What about something that is broken? Florida does have a law on that, as does virtually every state under what is known as the Uniform Commercial Code ("UCC"). The UCC is a set of laws proposed by the National Conference of Commissioners on Uniform State Laws to help advance commerce. It is believed to be in the best interest of interstate businesses to deal with identical laws from state to state. Different states have adopted different versions of the UCC and have tweaked them, but may have generally been adopted in a manner that makes them similar from state to state and easier for business to operate interstate.

Article 2 of the UCC addresses sales. That article provides a warranty that goods are merchantable is implied in a contract for their sale if the seller is a merchant with respect to goods of that kind. The goods must meet the contract description, be of at least fair or average quality, fit for the ordinary purposes for which the goods are used and conform to any promises or affirmation of fact made on the container or label. If a consumer gets the item home and finds it is broken, the consumer can take it back and get a refund, unless the item is sold "as is". Absent similar language, even items purchased on sale can be returned under the UCC if they turn out to be defective.

That pretty much sums up the consumer's take back rights. What about those of a gifter? There are times when an expensive gift is given, but the relationship sours immediately after and the gifter wants return. Most of the time, the gifter is out of luck. Elements of a gift are (1) present donative intent, (2) delivery and (3) acceptance. Donative intent only has to exist at time of delivery and acceptance. Change of mind or heart will not usually matter

Where the donor lacks mental capacity or is the victim of undue influence, it is possible to reverse the gift because legally sufficient donative intent did not exist. The expression of intent to make a gift in the future does not qualify as present donative intent and us not enforceable. If an item is placed with a third party to hold until directed to deliver the gift, delivery has not taken place (the donor can require its return). Delivery to make a gift must be to the donee and provide the donee with immediate right to possession.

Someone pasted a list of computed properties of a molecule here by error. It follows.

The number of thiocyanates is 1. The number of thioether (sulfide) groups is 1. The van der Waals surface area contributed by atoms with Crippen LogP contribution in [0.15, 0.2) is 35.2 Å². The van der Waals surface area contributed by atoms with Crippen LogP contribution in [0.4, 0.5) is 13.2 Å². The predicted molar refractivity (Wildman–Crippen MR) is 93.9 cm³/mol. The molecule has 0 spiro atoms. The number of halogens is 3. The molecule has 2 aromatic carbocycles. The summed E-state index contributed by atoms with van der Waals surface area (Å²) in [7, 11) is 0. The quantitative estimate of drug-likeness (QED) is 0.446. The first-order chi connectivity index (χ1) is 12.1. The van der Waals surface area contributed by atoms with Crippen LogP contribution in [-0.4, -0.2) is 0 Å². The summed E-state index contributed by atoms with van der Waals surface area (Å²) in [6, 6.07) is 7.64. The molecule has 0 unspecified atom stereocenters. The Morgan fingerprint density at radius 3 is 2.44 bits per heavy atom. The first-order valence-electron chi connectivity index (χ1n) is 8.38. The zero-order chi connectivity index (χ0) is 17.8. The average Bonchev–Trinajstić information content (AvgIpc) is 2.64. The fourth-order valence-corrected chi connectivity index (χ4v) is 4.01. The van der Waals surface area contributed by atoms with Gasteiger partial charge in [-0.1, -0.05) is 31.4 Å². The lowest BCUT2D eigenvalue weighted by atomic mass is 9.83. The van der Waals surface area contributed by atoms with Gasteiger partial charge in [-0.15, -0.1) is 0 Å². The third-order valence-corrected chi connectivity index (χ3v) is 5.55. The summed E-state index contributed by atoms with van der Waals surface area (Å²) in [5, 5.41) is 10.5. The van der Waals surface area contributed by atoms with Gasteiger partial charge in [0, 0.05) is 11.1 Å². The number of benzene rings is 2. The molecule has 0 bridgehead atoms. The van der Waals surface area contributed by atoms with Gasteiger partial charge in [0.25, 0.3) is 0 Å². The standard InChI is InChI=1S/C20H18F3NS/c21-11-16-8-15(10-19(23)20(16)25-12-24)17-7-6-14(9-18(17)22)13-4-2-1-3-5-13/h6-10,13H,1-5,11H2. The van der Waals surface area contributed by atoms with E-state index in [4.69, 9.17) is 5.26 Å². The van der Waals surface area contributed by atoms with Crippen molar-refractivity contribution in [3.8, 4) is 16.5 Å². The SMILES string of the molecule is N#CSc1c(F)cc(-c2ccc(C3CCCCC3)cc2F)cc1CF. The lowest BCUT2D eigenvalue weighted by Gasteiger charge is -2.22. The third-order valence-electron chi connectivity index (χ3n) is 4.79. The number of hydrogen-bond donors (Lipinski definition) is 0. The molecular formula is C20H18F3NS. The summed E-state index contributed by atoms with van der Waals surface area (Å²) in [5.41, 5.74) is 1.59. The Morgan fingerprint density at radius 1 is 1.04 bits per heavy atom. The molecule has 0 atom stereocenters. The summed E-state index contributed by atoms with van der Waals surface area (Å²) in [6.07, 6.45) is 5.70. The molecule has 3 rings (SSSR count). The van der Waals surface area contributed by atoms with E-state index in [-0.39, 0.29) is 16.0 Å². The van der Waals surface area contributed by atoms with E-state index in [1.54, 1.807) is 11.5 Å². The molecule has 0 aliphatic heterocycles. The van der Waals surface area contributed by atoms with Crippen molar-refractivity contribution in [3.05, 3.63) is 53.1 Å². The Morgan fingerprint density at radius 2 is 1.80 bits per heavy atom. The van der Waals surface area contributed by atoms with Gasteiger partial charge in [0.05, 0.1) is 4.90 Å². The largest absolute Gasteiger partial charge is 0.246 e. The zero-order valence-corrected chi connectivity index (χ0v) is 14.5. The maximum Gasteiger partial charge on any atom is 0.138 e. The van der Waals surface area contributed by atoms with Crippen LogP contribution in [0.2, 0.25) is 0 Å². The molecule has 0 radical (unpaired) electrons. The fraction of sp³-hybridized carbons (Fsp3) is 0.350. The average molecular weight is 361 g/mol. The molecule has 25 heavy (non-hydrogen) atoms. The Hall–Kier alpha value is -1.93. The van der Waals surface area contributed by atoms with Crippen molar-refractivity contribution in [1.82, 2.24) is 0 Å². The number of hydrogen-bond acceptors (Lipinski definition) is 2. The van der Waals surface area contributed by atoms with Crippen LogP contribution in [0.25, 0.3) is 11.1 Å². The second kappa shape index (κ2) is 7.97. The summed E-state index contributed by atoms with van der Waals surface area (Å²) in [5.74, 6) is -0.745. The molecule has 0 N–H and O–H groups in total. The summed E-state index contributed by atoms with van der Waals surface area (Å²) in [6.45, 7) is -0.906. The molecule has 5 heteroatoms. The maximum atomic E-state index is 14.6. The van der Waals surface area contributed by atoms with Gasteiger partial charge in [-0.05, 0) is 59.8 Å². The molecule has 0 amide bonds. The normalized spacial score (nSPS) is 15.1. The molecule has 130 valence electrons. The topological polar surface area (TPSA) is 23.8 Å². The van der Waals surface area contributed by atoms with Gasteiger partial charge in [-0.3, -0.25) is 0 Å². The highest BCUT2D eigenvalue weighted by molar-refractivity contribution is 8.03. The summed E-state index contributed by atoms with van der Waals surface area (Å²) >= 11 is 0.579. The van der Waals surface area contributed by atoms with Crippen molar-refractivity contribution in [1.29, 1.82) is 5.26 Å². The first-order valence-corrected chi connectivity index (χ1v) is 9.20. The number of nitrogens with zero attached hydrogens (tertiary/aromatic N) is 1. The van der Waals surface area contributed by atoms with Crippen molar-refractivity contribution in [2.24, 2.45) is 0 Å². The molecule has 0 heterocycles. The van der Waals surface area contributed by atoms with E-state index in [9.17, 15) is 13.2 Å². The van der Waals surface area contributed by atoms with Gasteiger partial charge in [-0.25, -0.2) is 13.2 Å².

A conditional gift may be reversed if the condition is not met. The best example of a conditional gift is an engagement ring, which is given on the condition that marriage will follow. Florida cases confirm that when the planned marriage is terminated by the recipient of the ring or by mutual consent, the ring giver is entitled to return of the ring. That was the holding in the 1975 Florida case of Gill v. Shively. But, that case did not specifically address what happens to the ring when the person giving the ring calls off the wedding. Although there is no Florida appellate case directly on point, most believe that Florida follows the majority of states and would agree the ring goes back to the giver no matter who calls of the marriage. Until there is a clear case on point, Florida might side with those states that rule the person breaking the engagement loses the ring.

Many happy returns is the norm, but not guaranteed when dealing with retailers. Consumers should not count on an unfettered right to refund, credit or exchange. Those giving gifts face an even harder time getting them back.

William G. Morris is the principal of William G. Morris, P.A. William G. Morris and his firm have represented clients in Collier County for over 30 years. His practice includes litigation and divorce, business law, estate planning, associations and real estate. The information in this column is general in nature and not intended as legal advice.

Categories: Articles, Divorce